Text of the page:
- Random Forest feature importance- tree based algorithm that ranks feature importance
- Recursive Feature Elimination algorithm
- Univariate Feature selection algorithms- SelectKbest, SelectPercentiles, etc
- Principal component analysis with varimax rotation- identifies the features each Principal component aligns with the most
- Split data into training and testing set using any of the following approaches:
- Usually a random 66.7/33.3, 75/25, 80/20 split depending on sample size,
- Split training set into training and validation set or
- Use cross validation on training set.
- Feed selected features (training set) into a number of algorithms, tuning the parameters (using a grid search or otherwise) to get highest accuracy, AUC, F1 score, sensitivity and specificity, precision and recall on the unseen data (test set)
- Logistic Regression
- Random Forest
- Support Vector Machines
- Neural Networks
- Naïve Bayes
- K-Nearest Neighbors
- Visualize evaluations using ROC curves
- Computing power- running cross validation with machine learning algorithms like Support Vector Machines and Random Forests on large datasets on a standalone personal computer is very resource intensive. The SVM took about 12hrs to run without cross validation. I attempted to overcome this by experimenting with AWS clusters/instances.
- Multiple encounters for same patient- the initial assumption was that there were over 100,000 unique patient records. Further analysis revealed that there were only about 70,000 unique patients.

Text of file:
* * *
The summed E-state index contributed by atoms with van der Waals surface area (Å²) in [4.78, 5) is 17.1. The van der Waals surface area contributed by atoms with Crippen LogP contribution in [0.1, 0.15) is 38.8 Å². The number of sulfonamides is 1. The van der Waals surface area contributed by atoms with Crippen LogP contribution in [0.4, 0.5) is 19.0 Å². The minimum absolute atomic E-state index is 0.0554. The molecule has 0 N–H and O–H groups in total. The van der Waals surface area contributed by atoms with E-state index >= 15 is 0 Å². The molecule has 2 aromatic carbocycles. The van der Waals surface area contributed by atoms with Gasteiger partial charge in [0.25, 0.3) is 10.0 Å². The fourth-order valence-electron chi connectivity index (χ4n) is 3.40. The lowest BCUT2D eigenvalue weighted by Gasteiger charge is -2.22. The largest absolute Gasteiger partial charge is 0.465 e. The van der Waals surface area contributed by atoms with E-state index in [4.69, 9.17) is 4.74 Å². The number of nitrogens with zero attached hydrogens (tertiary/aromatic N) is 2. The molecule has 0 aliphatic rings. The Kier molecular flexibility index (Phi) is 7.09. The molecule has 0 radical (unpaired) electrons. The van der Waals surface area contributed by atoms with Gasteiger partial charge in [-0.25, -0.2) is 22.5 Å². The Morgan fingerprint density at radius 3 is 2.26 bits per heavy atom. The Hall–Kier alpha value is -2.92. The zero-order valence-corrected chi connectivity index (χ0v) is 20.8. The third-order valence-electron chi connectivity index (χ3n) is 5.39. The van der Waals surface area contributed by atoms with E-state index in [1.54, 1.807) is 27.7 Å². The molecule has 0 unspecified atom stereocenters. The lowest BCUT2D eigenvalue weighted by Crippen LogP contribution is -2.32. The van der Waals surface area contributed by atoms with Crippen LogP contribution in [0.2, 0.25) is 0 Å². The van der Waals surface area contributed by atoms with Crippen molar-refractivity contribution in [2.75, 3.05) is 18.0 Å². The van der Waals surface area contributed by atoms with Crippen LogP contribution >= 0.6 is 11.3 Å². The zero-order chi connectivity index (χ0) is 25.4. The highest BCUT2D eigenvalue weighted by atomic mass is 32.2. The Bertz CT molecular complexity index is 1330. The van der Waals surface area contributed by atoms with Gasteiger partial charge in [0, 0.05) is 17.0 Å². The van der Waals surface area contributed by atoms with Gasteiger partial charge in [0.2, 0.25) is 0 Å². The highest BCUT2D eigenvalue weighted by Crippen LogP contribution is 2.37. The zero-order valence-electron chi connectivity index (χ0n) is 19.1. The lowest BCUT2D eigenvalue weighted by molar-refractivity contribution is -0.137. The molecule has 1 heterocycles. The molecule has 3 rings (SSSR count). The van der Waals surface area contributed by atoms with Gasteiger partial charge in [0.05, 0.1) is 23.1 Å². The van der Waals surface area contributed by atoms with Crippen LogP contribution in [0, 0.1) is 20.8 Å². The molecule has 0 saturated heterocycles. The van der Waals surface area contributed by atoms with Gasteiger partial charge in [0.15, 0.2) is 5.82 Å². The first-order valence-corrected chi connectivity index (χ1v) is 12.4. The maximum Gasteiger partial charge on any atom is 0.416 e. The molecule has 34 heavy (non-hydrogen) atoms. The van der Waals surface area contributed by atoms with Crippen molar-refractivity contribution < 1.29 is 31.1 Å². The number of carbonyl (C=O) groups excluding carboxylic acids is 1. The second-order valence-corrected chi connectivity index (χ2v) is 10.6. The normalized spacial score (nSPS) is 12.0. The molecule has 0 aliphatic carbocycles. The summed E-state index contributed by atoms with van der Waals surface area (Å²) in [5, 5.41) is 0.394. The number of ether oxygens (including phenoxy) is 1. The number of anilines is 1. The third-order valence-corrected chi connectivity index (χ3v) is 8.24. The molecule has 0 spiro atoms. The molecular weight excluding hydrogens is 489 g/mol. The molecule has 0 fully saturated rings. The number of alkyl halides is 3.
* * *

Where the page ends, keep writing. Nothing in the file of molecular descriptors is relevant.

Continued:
- Class imbalance- “No readmission” accounted for almost 60% of patients significantly skewing the models/predictions until measures were put in place to correct this.
- num_lab_procedures : Number of lab procedures
- num_medications: Number of medications
- diag2: Secondary diagnosis
- diag1: Primary diagnosis
- time_in_hospital: length of stay in days
- num_procedures: Number of non-lab procedures
- number_inpatient: number of in-patient visits in the year leading up to the index encounter
- number_diagnoses: number of diagnoses
- insulin: Presence of insulin treatment
Although the modeling process is still ongoing (to attempt to further improve accuracy), the following initial insights were considered worthy of note:
- Hb1Ac was not significant in this model- this was probably because about 84% of the patients had no recent HbA1c results available.
- Among all other disease categories, diagnoses of Circulatory and Neoplastic diseases were the most significant predictors of readmission in these diabetic patients.
- Secondary diagnosis of Respiratory disease and traumatic injury had the highest lengths-of-stay.
- Gender and race were not significant predictors of readmission although dominant population was Caucasian. It would be interesting to study if the significant predictors differ among different race and gender populations.
- Readmission rates were lower in those discharged home (7.2% vs 12.8%)
- A lot of time had been lost trying to model the data resulting in skewed results before the class imbalance problem was identified.
- Initial models could have been created with smaller proportions of the data than attempting to run resource intensive algorithms on a local machine with limited processing power.
- At some point, the accuracy seemed to be stuck at about 55%, then at about 62%, making the feature selection process seem very unproductive.